This accepts Y'all on the first try. All my deep South genetics are square dancing with joy right now.
I don't mean to say "y'all" is informal, I use it, but I think a good mnemonic for me is picturing this:
Ihr (informal plural you) = y'all.
Sie (formal plural you) = you-all/you all.
Ihr = you (plural informal) aka ya'll Sie = you (Plural/singular formal) or she Du = you (singular informal)
"Du" is one person addressed informally and "ihr" is a group of people addressed informally.
Sie is the polite/formal pronoun. It's what you use when you speak to one or more people whom you don't know well.
So Sie is the polite form of du (when speaking to one person) or of ihr (when speaking to several people).
The word for "she" or "her" in German is sie (not capitalised, unless it's at the beginning of a sentence). Lowercase sie is also used for "they" and "them".
The formal you", on the other hand, is Sie, which is always capitalised.
Sie is the polite way/formal way like a teacher in our school dropped his papers so we said sie. Du is what we call informal so we use this with friends and family. Hope this helped
Sie is used to address a single person in a formal sense. Example - you are talking to someone senior to you.
Ihr is used to address a group of people
And du is for a single person but informal example - a friend
Sie is also used to address a group of people formally, e.g. three of your bosses together.
ihr is informal.
Ihr is something like for example kids - multiple number and you are talking to them all at once....sie means they and Sie means they but not as multiple number but as politeness (if you are talking to friend you will use du but if you're talking with for example teacher you will use Sie) ... I hope it make sense :)
You wrote Sie means they -- that should be Sie means you.
In English, we do not say to our teacher, "Could they repeat that, please?" for Können Sie das bitte wiederholen?. We say, "Could you repeat that, please?".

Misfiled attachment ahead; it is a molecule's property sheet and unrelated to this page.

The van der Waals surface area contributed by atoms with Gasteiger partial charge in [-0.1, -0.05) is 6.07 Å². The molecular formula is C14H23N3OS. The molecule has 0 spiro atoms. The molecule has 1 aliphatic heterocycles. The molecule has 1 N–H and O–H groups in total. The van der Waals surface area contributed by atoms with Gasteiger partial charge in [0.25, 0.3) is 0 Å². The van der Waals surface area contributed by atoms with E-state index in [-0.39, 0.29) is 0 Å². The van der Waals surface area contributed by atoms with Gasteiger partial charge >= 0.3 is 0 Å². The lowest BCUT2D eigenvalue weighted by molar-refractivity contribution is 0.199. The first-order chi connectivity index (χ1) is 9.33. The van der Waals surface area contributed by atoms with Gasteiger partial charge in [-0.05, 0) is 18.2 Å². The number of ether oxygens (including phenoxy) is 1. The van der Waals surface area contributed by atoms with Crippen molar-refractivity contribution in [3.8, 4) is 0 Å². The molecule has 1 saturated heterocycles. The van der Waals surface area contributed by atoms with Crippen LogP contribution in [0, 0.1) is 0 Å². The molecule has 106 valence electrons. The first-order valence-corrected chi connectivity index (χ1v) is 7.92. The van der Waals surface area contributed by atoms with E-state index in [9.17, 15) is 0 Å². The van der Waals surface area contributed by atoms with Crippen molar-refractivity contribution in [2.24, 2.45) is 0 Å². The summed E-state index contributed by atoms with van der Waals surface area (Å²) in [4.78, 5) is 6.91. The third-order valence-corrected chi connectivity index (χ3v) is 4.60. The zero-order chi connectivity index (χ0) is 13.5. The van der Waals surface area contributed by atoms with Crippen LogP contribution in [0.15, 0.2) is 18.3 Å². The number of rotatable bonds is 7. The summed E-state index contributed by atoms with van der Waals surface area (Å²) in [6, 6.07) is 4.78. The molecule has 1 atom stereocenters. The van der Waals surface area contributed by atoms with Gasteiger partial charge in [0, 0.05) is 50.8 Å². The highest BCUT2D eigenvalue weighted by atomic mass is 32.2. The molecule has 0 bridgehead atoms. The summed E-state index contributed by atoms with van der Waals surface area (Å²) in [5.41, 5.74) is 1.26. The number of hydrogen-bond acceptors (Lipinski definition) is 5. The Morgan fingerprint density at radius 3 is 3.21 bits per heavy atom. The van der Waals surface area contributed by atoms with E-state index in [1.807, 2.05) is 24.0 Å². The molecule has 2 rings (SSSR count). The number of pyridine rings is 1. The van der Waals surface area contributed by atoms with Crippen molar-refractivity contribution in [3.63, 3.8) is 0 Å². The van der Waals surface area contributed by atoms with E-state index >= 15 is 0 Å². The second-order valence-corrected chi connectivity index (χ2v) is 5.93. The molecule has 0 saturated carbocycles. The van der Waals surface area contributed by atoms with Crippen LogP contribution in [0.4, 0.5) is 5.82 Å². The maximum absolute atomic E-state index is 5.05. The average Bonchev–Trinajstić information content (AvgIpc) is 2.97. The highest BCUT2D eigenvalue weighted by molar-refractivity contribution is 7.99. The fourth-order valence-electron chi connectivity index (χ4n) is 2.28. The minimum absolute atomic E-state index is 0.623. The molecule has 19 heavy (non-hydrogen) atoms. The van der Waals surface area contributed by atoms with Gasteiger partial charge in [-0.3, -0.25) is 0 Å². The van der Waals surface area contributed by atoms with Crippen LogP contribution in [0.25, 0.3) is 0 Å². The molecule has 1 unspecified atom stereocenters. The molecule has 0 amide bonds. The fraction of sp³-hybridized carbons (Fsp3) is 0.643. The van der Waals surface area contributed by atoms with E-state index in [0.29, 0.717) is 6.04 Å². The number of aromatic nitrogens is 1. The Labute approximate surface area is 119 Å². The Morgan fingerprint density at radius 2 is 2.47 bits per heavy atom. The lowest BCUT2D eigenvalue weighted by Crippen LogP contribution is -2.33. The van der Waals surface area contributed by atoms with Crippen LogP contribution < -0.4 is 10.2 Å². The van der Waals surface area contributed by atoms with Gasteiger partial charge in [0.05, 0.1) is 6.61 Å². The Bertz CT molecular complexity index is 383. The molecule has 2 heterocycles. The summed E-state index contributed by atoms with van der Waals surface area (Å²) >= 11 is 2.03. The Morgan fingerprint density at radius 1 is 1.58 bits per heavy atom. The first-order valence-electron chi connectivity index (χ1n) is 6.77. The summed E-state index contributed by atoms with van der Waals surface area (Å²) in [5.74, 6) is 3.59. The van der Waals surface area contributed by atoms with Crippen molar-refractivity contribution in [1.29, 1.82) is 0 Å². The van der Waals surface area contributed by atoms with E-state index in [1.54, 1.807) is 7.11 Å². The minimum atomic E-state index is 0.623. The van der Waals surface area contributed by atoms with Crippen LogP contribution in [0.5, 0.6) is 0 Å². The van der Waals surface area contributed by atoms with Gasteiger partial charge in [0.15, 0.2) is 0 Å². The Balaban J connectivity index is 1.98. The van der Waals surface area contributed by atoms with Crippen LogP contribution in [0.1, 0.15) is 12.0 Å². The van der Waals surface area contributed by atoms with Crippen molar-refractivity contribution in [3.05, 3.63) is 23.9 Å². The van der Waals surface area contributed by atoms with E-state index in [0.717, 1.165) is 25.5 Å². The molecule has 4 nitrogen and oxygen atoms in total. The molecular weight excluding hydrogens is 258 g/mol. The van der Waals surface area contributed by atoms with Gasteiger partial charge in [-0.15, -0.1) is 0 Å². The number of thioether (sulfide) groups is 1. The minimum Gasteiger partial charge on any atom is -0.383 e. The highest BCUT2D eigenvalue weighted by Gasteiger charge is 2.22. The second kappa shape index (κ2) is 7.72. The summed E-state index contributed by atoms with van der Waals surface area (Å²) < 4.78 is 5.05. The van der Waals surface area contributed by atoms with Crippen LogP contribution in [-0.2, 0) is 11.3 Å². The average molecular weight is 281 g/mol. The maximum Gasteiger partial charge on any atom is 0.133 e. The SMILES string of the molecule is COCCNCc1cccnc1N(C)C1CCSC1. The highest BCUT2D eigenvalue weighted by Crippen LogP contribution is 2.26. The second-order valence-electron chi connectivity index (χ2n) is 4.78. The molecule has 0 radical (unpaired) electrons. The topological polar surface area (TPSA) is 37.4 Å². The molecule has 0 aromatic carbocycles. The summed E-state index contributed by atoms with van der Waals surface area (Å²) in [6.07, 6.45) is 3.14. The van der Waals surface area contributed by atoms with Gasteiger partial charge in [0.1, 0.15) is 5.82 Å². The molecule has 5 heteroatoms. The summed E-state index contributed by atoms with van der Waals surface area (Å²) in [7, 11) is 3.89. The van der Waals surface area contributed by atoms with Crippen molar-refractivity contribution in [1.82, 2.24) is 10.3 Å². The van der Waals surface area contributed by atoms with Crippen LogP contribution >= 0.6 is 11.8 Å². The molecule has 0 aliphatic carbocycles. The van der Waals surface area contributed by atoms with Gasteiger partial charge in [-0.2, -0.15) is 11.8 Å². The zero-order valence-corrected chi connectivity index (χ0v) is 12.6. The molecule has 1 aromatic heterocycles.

Du is singluar (one person) and ihr is a group of people (2 or more). Both informal
from listening alone i cant differentiate btw Er and Ihr. any tips for the identification.
The difference seems to be very subtle: it's easier to spot by reading the phonetic transcription than by ear alone. Give a look (and a listen) to these pages from the Collins English - German Dictionary: Ihr - http://www.collinsdictionary.com/dictionary/german-english/ihr Er - http://www.collinsdictionary.com/dictionary/german-english/er
P.S. Collins has the best audio samples around. I've tried many websites and I strongly recommend it, especially for difficult-to-spell words!
Are you sure it's just me who hears the both in that website identically the same, except that the end of one is shorter than the other which is not even the determiner here? I'm confused..
Ok I can help Er is like a harsh Er but ihr I think you should think of it as her. I have this in my own language of Gaelic. Aibśeach and Amadan
du conjugates with 'st' form . as in du bist or trinkst or kommst ...whereas ihr is conjugated wid 't '. .trinkt .. kommt etc. .
Is "Ihr" PLURAL OR NOT?? Excuse the caps but this is literally keeping me from passing any of my levels!!! Some exercises only say "You" and NOT "You all" and it tells you you're wrong when you assume it is only ONE person. PLEASE specify!!!!!!
yes, "Ihr" is plural when it is the subject. But when "ihr" is the indirect object, it means "her": "Er gibt ihr einen Apfel." (He is giving her an apple.) Unfortunately "Ihr" is just one of those words that has different meanings in different contexts, so looking at grammar clues from verb conjugations and word order can be helpful :)
FYI, in English, the word "you" can be used to address singular or plural 2nd person. So they don't necessarily have to write "you all". How to know whether it's singular or plural? Look at the context and other grammar clues, you'll be fine.
Ihr is plural. But excuse me for this. There is a teacher in our school who dropped all his papers and we said ihr he said we got it right
Is the same meaning? You drink and you are drinking? Thanks from Mexico